Book Reviews

the goldfinch
Jul 14

At the beginning of the year, one of my many resolutions was to try and read at least one book a month. Little did I know that resolution would be completely thrown out the window when I picked up Donna Tartt’s epic new novel The Goldfinch…but hand on heart, it was completely worth breaking my target for.

Books like The Goldfinch come along once in a blue moon. It consumed my every thought while I was reading it, and is continuing to haunt me now that I’ve finished it. It took me a while to get through, and that’s partly due to its sheer size and my limited reading time, but largely because it’s so exquisitely written that I didn’t want to rush it. Instead I wanted to savour every word and indulge in the beauty of the writing, as well as the story. I realise how pretentious that sounds, but it’s true. I knew I would be disappointed when it was over, and I am. Deciding on what to read next is impossible as it’s going to be such a hard act to follow.

I don’t know where to begin in terms of sharing some insight on what the story is about. I made a point of not reading any of the hype beforehand (which was incredibly difficult to avoid considering it won a Pulitzer Prize and has received columns upon columns of literary critique), and didn’t even read the blurb on the back cover. I wanted it to be a complete surprise, and that’s how I would recommend reading it. It’s best not to have any synopsis in your head before you begin, as that will spoil it. Instead let the story unravel for you for the first time, as it did for me, without any precursors.

So without giving anything meaningful of the storyline away…The Goldfinch is a modern day bildungsroman (I knew my English degree would come in handy one day!). It focuses on one central character, Theo Decker, and traces his psychological and moral development from childhood to adulthood, following a significant event which happens very early on in the book. And of course, as the title suggests, it is also about a painting, The Goldfinch, painted in 1654, by Carel Fabritius. The story is set mostly in New York, but key events also happen in Las Vegas and Amsterdam.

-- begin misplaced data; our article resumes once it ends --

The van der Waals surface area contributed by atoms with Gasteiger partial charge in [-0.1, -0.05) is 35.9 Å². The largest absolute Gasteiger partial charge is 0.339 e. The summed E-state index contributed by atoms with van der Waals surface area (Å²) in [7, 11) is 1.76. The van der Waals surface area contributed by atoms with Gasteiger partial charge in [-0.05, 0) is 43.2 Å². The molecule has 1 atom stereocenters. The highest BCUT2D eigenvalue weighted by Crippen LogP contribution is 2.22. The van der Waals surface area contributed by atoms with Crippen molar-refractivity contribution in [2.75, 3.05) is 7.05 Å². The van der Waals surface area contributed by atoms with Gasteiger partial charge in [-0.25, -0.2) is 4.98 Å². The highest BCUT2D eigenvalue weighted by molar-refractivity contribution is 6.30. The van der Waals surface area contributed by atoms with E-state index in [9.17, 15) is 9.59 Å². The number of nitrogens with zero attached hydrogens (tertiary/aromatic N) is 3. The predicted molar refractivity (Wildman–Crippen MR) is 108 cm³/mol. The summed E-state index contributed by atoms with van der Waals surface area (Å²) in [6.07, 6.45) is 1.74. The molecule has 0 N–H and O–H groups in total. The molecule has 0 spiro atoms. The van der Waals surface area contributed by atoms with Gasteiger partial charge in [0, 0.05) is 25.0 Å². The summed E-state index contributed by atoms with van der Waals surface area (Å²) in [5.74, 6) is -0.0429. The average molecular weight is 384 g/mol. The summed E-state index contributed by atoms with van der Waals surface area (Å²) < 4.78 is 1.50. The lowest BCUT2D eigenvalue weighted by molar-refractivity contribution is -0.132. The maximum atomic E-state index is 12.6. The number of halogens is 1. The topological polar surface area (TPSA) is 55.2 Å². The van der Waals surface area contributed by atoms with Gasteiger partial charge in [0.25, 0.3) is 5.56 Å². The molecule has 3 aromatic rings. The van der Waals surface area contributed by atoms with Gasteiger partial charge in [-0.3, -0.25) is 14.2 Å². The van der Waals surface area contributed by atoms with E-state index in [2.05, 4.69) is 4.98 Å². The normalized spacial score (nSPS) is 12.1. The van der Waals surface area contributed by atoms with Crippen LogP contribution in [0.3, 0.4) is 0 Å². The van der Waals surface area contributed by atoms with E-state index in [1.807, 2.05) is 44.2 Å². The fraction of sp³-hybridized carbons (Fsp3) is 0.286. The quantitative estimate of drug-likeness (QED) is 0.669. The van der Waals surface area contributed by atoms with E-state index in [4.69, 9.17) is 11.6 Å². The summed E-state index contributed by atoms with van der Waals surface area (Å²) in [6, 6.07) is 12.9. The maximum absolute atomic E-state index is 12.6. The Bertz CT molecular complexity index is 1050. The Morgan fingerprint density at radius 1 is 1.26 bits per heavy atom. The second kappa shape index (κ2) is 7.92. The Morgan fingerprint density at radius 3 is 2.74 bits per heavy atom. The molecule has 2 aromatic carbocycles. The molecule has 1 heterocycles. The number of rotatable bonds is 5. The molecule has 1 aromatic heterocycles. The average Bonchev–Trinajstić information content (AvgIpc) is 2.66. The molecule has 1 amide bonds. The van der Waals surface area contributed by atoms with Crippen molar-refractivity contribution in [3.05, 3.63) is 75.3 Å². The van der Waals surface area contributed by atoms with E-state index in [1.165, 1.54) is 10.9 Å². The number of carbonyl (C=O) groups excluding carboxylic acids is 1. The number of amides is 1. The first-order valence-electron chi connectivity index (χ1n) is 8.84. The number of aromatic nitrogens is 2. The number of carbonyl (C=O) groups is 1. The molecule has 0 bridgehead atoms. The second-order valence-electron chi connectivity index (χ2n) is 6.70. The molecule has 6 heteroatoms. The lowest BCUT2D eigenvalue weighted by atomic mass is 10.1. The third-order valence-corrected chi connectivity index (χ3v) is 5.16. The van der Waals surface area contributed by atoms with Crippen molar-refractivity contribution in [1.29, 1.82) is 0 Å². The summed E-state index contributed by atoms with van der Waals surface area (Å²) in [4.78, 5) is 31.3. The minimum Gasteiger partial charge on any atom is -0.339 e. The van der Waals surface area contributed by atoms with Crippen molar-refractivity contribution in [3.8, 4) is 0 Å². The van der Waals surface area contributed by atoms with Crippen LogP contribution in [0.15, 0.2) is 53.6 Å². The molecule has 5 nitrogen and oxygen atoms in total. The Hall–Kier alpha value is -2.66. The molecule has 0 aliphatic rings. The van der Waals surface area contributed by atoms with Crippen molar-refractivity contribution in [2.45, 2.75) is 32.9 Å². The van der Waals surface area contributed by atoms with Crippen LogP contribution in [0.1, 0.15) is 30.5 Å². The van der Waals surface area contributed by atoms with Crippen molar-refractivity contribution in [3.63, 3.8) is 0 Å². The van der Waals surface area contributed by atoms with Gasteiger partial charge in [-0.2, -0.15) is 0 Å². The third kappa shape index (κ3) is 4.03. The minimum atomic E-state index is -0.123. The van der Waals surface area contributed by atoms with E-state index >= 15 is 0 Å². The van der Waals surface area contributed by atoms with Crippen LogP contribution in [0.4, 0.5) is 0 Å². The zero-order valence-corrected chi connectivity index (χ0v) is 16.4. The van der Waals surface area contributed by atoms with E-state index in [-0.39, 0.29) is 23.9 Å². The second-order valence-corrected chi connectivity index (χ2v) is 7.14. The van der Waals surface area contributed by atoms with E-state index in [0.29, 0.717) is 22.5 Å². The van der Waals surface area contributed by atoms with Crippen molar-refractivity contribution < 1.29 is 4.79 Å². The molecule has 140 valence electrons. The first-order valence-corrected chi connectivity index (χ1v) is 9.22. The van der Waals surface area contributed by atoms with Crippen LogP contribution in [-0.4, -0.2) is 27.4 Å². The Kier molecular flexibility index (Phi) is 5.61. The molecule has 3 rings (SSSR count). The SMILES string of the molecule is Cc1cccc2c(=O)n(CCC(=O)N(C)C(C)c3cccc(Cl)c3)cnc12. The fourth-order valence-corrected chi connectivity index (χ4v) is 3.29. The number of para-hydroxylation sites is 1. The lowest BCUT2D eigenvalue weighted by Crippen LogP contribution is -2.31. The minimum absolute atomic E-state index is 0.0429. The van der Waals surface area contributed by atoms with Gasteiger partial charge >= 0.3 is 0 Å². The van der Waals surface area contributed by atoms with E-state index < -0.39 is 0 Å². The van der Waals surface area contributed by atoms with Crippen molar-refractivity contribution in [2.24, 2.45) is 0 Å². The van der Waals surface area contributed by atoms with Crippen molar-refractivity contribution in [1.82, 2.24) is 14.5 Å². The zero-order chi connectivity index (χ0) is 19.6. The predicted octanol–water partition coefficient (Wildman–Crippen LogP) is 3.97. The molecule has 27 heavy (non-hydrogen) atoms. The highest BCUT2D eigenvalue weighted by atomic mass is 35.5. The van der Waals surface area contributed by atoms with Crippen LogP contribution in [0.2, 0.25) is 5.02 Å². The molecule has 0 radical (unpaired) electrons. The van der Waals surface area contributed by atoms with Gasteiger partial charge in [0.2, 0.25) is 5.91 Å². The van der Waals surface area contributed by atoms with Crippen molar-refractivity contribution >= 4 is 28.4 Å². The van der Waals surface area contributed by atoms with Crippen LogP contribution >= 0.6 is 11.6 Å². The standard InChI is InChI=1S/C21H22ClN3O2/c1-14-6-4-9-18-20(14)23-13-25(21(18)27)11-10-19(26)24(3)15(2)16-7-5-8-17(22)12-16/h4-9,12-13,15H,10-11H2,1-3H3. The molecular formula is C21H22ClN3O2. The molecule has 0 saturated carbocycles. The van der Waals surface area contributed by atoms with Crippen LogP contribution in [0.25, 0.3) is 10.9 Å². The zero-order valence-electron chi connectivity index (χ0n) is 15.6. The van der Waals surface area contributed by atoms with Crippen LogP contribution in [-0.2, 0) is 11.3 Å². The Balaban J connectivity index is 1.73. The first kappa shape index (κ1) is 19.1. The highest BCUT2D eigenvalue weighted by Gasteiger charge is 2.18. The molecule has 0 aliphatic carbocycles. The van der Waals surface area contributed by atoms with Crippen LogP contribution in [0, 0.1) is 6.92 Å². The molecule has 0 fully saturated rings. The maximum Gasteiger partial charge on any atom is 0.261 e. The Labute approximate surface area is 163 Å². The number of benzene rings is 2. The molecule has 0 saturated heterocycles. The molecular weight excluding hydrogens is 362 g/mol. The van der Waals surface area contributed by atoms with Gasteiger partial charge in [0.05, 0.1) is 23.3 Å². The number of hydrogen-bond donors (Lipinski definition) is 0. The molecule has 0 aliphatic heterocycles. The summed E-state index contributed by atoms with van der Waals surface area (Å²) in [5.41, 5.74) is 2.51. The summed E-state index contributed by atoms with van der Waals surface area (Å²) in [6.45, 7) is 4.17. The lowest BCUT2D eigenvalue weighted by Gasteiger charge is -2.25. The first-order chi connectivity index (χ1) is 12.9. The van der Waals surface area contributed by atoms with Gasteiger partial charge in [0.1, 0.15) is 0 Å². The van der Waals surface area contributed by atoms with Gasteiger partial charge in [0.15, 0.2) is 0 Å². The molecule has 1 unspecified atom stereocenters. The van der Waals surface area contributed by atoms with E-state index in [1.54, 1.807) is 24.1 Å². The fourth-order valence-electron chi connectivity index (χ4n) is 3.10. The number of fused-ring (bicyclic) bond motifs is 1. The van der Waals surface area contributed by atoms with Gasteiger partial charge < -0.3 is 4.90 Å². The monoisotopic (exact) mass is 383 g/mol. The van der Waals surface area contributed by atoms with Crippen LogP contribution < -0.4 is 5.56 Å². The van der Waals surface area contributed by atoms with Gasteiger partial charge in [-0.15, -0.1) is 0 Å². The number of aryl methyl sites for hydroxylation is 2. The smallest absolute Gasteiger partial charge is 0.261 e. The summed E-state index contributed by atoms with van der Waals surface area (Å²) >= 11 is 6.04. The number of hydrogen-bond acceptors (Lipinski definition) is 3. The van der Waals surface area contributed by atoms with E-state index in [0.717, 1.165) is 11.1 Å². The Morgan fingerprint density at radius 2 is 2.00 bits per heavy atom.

Themes of love, friendship, art and beauty are an intrinsic part of this novel. “Beauty alters the grain of reality”, says Hobie, one of my favourite characters within the book, and for Theo, this couldn’t be closer to the truth. I’m sure it’s no coincidence that Tartt spent 11 years working on The Goldfinch, to ensure it too was a work of beauty in its own right.

I’d heard quite a few people say how much they loved The Goldfinch, but that they were disappointed with the ending. It could have gone one of several different ways, with all roads being fairly bleak. But for me the ending drew my personal investment in this novel to an ultimate climax, and I couldn’t turn the pages fast enough. I loved the author’s philosophising and the way in which Theo finally turns to the reader, almost in gratitude, for sticking with him on this epic journey.  Some of the final pages I found to be so poignant, and if I wasn’t reading on my Kindle I would have been underlining many of the stunningly beautiful passages like a university student. This is just one which grabbed me by the heartstrings:

“A great sorrow, and one that I am only beginning to understand: we don’t get to choose our own hearts. We can’t make ourselves want what’s good for us or what’s good for other people. We don’t get to choose the people we are.”

I’m gushing because books like this are rare finds indeed. Donna Tartt has been incredibly ambitious and this deserves nothing but a fantastic review. Please read it, if you haven’t already, and let me know what you think. And if you have read it, please let me know your thoughts. This is a book which was born to be discussed!

About the Author

Wendy McAuliffe

Social media & online PR consultant and trainer, and ex-journalist. Founder and Director of Populate Digital and Mum of two. Living by the sea in Bournemouth. @wendymcauliffe.

  • Kate

    I wrote down so many lines from this novel in
    my own personal ‘quote book’. In a way I felt that Tartt was writing solely for
    me. One that gives nothing of the story away is as follows: “That Nature (meaning Death) always wins but that doesn’t mean we have to bow and grovel to it. That maybe even if we’re not always so glad to be here, it’s our task to immerse ourselves anyway: wade straight through it, right through the cesspool, while keeping eyes and hearts open”.
    As I become older the insight I have of this life expands exponentially, and she has captured thoughts only I believed I had. I thank her for letting me know I’m not alone.

    • wendymcauliffe

      I think I might go back and write down some of my most poignant quotes too, as it would be sad to forget them. I loved how Theo always stayed so true to himself. There was a lot that resonated with me too x

Copyright 2014 - Mummy McAuliffe // All Rights Reserved